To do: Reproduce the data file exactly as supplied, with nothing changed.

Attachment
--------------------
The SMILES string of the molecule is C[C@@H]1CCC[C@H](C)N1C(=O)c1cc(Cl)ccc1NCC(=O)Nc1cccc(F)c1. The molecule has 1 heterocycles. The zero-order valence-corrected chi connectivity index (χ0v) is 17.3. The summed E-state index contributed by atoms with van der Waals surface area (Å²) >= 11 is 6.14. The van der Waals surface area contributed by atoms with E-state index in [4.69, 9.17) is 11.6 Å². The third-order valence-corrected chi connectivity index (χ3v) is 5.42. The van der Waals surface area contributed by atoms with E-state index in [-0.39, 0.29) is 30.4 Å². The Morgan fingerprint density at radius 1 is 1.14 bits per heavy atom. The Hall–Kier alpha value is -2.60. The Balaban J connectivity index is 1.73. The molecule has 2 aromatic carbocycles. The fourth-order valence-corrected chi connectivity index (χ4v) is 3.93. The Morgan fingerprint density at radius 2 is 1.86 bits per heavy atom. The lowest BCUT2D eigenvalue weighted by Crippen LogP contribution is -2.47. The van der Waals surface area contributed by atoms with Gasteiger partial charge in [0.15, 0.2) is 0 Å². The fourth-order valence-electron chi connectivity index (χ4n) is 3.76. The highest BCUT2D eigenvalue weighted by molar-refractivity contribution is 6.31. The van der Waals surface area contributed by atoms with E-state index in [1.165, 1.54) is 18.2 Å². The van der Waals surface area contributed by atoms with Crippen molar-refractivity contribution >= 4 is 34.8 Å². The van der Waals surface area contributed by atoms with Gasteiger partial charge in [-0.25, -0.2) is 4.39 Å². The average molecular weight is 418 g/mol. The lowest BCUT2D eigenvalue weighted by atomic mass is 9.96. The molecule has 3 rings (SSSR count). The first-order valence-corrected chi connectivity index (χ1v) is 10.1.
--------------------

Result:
The SMILES string of the molecule is C[C@@H]1CCC[C@H](C)N1C(=O)c1cc(Cl)ccc1NCC(=O)Nc1cccc(F)c1. The molecule has 1 heterocycles. The zero-order valence-corrected chi connectivity index (χ0v) is 17.3. The summed E-state index contributed by atoms with van der Waals surface area (Å²) >= 11 is 6.14. The van der Waals surface area contributed by atoms with E-state index in [4.69, 9.17) is 11.6 Å². The third-order valence-corrected chi connectivity index (χ3v) is 5.42. The van der Waals surface area contributed by atoms with E-state index in [-0.39, 0.29) is 30.4 Å². The Morgan fingerprint density at radius 1 is 1.14 bits per heavy atom. The Hall–Kier alpha value is -2.60. The Balaban J connectivity index is 1.73. The molecule has 2 aromatic carbocycles. The fourth-order valence-corrected chi connectivity index (χ4v) is 3.93. The Morgan fingerprint density at radius 2 is 1.86 bits per heavy atom. The lowest BCUT2D eigenvalue weighted by Crippen LogP contribution is -2.47. The van der Waals surface area contributed by atoms with Gasteiger partial charge in [0.15, 0.2) is 0 Å². The fourth-order valence-electron chi connectivity index (χ4n) is 3.76. The highest BCUT2D eigenvalue weighted by molar-refractivity contribution is 6.31. The van der Waals surface area contributed by atoms with E-state index in [1.165, 1.54) is 18.2 Å². The van der Waals surface area contributed by atoms with Crippen molar-refractivity contribution >= 4 is 34.8 Å². The van der Waals surface area contributed by atoms with Gasteiger partial charge in [-0.25, -0.2) is 4.39 Å². The average molecular weight is 418 g/mol. The lowest BCUT2D eigenvalue weighted by atomic mass is 9.96. The molecule has 3 rings (SSSR count). The first-order valence-corrected chi connectivity index (χ1v) is 10.1.